Skip to main navigationSkip to main content
The University of Southampton
Global Network for Anti-Microbial Resistance and Infection Prevention

NAMRIP heavily cited as example of good practice in HEFCE report

Published: 14 November 2016
NAMRIP members networking

The Higher Education Funding Council for England (HEFCE) recently published a report on best practice in the conduct of interdisciplinary research in the UK. The reports can be found on the HEFCE website.

NAMRIP is cited heavily in the report ‘Case study review of interdisciplinary research in England’ (available to download below), for example in the following paragraphs:

“Mentoring and development of postdoctoral researchers is another key strategy for sustaining IDR [Interdisciplinary Research]. Efforts are made so that the interdisciplinary way of working becomes attractive for ECRs and their future career prospects. An interesting example is the Network for Anti-Microbial Resistance and Infection Prevention (NAMRIP) where the chair has regular meetings with postdoctoral researchers to help them with career development. They are encouraged to attend conferences, be adventurous and rigorous, and build expertise in new areas. Moreover, ECRs are deliberately encouraged to apply, as the primary investigator, for pump-priming grants, which gives them experience of drawing up and being responsible for a budget (around £20,000), managing staff, and leading a project. ECRs in NAMRIP have found this tremendously useful as it sets them apart from other ECRs when applying for longer-term jobs. It also helps to build capacity and expertise within the area, making it sustainable over a longer period.”

The HEFCE report goes on to say:

“In its first year, NAMRIP has grown to £5 million from the initial £10,000 grant. The funds have helped to explore opportunities and ideas, and the administrative support proved vital for keeping track of finances, communication (twitter, blog, etc.) and general administration, leaving researchers free to conduct IDR. Small, quick projects are also useful to accelerate translation from fundamental research to impact.”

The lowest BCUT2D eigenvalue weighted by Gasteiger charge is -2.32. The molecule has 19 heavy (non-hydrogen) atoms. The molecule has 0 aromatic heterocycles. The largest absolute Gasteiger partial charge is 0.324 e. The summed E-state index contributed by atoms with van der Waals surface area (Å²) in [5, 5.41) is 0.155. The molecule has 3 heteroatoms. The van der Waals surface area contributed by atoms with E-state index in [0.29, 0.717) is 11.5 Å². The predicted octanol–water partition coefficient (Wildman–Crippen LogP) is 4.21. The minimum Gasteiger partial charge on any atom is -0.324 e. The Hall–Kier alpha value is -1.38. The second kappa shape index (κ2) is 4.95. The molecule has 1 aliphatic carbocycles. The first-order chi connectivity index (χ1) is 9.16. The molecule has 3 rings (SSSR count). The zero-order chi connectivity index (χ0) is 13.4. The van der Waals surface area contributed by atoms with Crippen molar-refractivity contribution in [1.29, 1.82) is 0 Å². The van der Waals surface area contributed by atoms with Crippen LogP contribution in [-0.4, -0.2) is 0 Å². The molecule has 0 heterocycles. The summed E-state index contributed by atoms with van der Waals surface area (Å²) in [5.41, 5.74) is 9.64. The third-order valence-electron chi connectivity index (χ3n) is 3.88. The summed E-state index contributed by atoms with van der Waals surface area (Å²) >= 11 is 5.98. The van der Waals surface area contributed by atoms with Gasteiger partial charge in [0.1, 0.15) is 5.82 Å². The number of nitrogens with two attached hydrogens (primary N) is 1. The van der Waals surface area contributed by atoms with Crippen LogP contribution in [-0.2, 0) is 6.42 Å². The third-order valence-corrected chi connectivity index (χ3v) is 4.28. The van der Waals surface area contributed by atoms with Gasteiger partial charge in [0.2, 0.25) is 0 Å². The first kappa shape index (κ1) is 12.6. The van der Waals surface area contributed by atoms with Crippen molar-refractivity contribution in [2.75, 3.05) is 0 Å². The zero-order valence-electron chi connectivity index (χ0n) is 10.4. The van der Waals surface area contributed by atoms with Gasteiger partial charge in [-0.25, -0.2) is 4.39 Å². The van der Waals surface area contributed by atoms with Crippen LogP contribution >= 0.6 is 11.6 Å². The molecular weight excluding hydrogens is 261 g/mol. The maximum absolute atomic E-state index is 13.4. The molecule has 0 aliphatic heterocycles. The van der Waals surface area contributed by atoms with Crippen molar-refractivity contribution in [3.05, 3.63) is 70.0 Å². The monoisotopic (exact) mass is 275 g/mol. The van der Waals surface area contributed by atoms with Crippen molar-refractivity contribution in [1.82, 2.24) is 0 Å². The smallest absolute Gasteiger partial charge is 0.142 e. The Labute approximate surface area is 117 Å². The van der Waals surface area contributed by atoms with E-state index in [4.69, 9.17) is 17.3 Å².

“What has worked well for interdisciplinary researchers at Southampton is a clear structure with able leadership and accountability in combination with the freedom to organise themselves internally. The right leader, once chosen, has to be trusted to deliver. In addition, encouraging researchers from all career stages to work together also seems to be important for successful IDR. On the one hand, having senior, experienced members makes it easier to attract funding, while on the other hand, ECRs help to carry the research area forward, thus making it more sustainable.”

The HECE report quotes NAMRIP’s chair:

“According to Professor Timothy Leighton, the chair of NAMRIP, moving from monodisciplinary to interdisciplinary ways of conducting research also requires some courage from researchers to take risks and investigate new research problems, since their tendency is to become experts in increasingly smaller areas that are as close as possible to their PhD training. Over-specialisation is unhelpful, because to tackle real-world and industrial problems, researchers need to be ‘problem solvers’ rather than ‘solution sellers’. His view is that the USRG model provides support for new ideas and allows researchers to remove the shackles of disciplines and talk to new people. He adds that it is not enough to just get people from different disciplines to work together. Fostering a community in which researchers acquire knowledge and learn new approaches from working with other disciplines results in genuinely innovative thinking and ground-breaking ideas. This approach leads to game-changing solutions, not just incremental changes.”

“In terms of what works generally for building and sustaining IDR at an institution, Professor Timothy Leighton states that there are three crucial factors: personal rapport and trust, leadership, and continuity of funding. Team members need to be able to get along and trust each other. They also should be motivated, engaged and well led. Personal qualities of the leader such as trustworthiness, rigour and vision are also vital for success."



Privacy Settings